Anyway, this is getting far afield from the bricks in the lot next door. I know this neighborhood was bombed because the building across the street is brand new, as is the one across Torstr. from it. If a building was only damaged, it would be repaired, as my house was (I assume). But the Hinterhaus at Borsigstr. 4 was flattened, and the place where it had stood was covered over and turned into a lawn that stood there up til the time they started developing. To see this ghost appear -- the cellar, in particular -- is very odd.
I used to see a lot more of this sort of thing earlier in my stay here, of course. Once the city was unified there was an astonishing amount of work to be done, and there was (I know this is hard to believe if you've been here recently) far more construction than there is today. One danger was the UXB, the unexploded bomb. I used to exercise in the Tiergarten, our Central Park, when I lived next to it, and there was a bunch of construction in there. Imagine my surprise when I read an article that said they'd dug out a couple of UXBs from a trench I used to pass every day. Or there was the little incident where a bombed building was being dealt with over on Frankfurter Allee and the guy with the backhoe hit a UXB. Half a block got vaporized, but amazingly the only fatality was the poor worker who'd hit the damn thing. The pictures in the paper were pretty impressive, I'll tell you.
Of course, not all the ruins were dangerous, and some were downright cozy. Tresor, one of the first techno clubs to open over here, was the safe and the storage area in the basement of a department store. But the store had been bombed to the ground, so there was only a small building on top, and then the other dance floor downstairs in the vault. And I'll never forget the bombed-out lot next to Friseur. Friseur was, as its name implies, a former hairdressing salon. (East German businesses, being communist, didn't have names, which was one of the things I found so disorienting about walking down East Berlin streets, since it seemed like you were walking in circles -- didn't we just pass Friseur? -- when you weren't). While it lasted, Friseur was a rock club, a stuffy, hot, and uncomfortable one, but after the show, you would walk into the lot next to it, and, if you were lucky, you'd see a couple of candles burning on the ground. Walk over to them, and you'd see a hole with a stairway in it. Walk down the stairway, and you'd be in an amazing illegal club run by a bunch of insane Brazilians which may or may not have been called Favela. (That was the name of the bar they opened afterwards). They introduced the caipirinha to Berlin, and it remains one of the city's favorite drinks. I (sort of) remember an amazing evening there with the all-female rock band Die Braut Haut Ins Auge, who were friends with an old friend of mine here after their gig at Friseur, and walking up the stairs at the end of it all, and, as my head emerged from the hole, noting that the sun was coming up. I paused at ground level, seeing the lot and the city beyond it from a mouse's eye view, then continued up the stairs, onto the street, and, with the rising son at my back, proceeding through the Brandenburg Gate back to my apartment to try to catch a few hours' sleep.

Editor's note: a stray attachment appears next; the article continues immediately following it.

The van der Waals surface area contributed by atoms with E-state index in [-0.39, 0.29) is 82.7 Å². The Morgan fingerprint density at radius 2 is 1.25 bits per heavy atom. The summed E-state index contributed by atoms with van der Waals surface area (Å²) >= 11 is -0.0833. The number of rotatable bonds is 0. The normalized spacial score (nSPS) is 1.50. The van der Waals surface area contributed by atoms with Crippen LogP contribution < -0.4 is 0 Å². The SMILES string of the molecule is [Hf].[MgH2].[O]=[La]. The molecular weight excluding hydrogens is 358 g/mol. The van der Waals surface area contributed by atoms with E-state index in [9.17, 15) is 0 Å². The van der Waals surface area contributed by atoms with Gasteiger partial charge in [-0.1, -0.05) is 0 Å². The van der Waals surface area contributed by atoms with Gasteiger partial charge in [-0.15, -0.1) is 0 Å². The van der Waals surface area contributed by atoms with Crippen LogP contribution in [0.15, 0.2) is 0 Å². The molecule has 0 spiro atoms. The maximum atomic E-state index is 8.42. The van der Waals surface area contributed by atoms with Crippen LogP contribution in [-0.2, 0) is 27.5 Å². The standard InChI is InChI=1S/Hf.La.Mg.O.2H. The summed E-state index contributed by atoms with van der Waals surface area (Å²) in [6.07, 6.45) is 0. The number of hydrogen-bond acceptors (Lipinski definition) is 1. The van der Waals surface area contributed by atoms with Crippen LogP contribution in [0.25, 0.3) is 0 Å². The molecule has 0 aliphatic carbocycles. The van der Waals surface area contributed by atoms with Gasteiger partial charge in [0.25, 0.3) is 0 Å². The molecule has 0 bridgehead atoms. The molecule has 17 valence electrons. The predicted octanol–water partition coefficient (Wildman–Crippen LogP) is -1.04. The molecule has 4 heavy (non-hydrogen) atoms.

I was once approached by someone on behalf of Seiji Ozawa and asked to recommend some clubs "on the edge" he could visit after conducting the Berlin Philharmonic, and I enthused about the Brazilians. Wonder if he ever went there?
But that real estate was too valuable to remain like that. I think the building where Friseur was still stands on the edges of Potsdamer Platz, but the lot is long since built on, and I wonder if I could find it today. Still, it's a measure of the devastation of this city that it could be 2004 and a long-buried cellar right next door to me would come to light.
But it leads me to a thought that's both historically accurate and, for me, a part of my own history: this city is mostly about where things used to be. For Heinrich Zille and for me.